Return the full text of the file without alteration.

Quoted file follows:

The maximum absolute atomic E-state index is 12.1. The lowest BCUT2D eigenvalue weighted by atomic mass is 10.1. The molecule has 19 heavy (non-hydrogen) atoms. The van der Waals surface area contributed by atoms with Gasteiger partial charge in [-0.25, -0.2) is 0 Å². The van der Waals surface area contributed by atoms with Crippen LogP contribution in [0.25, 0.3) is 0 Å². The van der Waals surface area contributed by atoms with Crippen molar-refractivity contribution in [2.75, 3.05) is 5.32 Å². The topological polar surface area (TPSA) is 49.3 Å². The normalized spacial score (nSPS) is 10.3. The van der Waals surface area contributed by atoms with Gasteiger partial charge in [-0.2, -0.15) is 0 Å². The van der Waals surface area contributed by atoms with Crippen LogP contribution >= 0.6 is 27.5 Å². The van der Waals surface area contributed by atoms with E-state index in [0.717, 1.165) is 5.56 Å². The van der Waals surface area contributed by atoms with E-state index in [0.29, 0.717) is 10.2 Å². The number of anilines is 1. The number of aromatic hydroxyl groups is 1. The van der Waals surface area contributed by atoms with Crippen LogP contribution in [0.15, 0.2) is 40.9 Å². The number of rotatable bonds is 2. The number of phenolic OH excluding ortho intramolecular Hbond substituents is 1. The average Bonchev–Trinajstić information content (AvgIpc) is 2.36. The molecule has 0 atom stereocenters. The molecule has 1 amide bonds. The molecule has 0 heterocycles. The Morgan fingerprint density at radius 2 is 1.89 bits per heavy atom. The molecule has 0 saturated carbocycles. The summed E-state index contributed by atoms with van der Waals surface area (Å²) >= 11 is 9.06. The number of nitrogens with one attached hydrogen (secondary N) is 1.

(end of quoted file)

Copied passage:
The maximum absolute atomic E-state index is 12.1. The lowest BCUT2D eigenvalue weighted by atomic mass is 10.1. The molecule has 19 heavy (non-hydrogen) atoms. The van der Waals surface area contributed by atoms with Gasteiger partial charge in [-0.25, -0.2) is 0 Å². The van der Waals surface area contributed by atoms with Crippen LogP contribution in [0.25, 0.3) is 0 Å². The van der Waals surface area contributed by atoms with Crippen molar-refractivity contribution in [2.75, 3.05) is 5.32 Å². The topological polar surface area (TPSA) is 49.3 Å². The normalized spacial score (nSPS) is 10.3. The van der Waals surface area contributed by atoms with Gasteiger partial charge in [-0.2, -0.15) is 0 Å². The van der Waals surface area contributed by atoms with Crippen LogP contribution >= 0.6 is 27.5 Å². The van der Waals surface area contributed by atoms with E-state index in [0.717, 1.165) is 5.56 Å². The van der Waals surface area contributed by atoms with E-state index in [0.29, 0.717) is 10.2 Å². The number of anilines is 1. The number of aromatic hydroxyl groups is 1. The van der Waals surface area contributed by atoms with Crippen LogP contribution in [0.15, 0.2) is 40.9 Å². The number of rotatable bonds is 2. The number of phenolic OH excluding ortho intramolecular Hbond substituents is 1. The average Bonchev–Trinajstić information content (AvgIpc) is 2.36. The molecule has 0 atom stereocenters. The molecule has 1 amide bonds. The molecule has 0 heterocycles. The Morgan fingerprint density at radius 2 is 1.89 bits per heavy atom. The molecule has 0 saturated carbocycles. The summed E-state index contributed by atoms with van der Waals surface area (Å²) >= 11 is 9.06. The number of nitrogens with one attached hydrogen (secondary N) is 1.